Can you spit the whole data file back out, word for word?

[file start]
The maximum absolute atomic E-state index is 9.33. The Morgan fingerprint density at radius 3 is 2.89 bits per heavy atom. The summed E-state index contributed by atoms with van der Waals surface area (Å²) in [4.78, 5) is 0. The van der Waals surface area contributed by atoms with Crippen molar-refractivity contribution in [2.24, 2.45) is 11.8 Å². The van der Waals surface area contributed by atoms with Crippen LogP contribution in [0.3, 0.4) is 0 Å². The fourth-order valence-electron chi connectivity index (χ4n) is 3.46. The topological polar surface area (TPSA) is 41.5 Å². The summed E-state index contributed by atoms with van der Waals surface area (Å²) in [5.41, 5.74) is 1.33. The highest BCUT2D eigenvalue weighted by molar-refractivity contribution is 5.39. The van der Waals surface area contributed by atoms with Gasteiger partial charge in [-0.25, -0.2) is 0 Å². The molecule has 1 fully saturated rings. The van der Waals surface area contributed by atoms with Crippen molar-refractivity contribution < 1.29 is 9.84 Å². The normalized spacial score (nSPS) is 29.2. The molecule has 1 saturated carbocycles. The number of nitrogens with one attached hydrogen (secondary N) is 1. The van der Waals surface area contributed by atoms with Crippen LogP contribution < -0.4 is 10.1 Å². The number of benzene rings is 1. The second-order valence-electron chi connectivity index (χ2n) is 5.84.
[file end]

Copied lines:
The maximum absolute atomic E-state index is 9.33. The Morgan fingerprint density at radius 3 is 2.89 bits per heavy atom. The summed E-state index contributed by atoms with van der Waals surface area (Å²) in [4.78, 5) is 0. The van der Waals surface area contributed by atoms with Crippen molar-refractivity contribution in [2.24, 2.45) is 11.8 Å². The van der Waals surface area contributed by atoms with Crippen LogP contribution in [0.3, 0.4) is 0 Å². The fourth-order valence-electron chi connectivity index (χ4n) is 3.46. The topological polar surface area (TPSA) is 41.5 Å². The summed E-state index contributed by atoms with van der Waals surface area (Å²) in [5.41, 5.74) is 1.33. The highest BCUT2D eigenvalue weighted by molar-refractivity contribution is 5.39. The van der Waals surface area contributed by atoms with Gasteiger partial charge in [-0.25, -0.2) is 0 Å². The molecule has 1 fully saturated rings. The van der Waals surface area contributed by atoms with Crippen molar-refractivity contribution < 1.29 is 9.84 Å². The normalized spacial score (nSPS) is 29.2. The molecule has 1 saturated carbocycles. The number of nitrogens with one attached hydrogen (secondary N) is 1. The van der Waals surface area contributed by atoms with Crippen LogP contribution < -0.4 is 10.1 Å². The number of benzene rings is 1. The second-order valence-electron chi connectivity index (χ2n) is 5.84.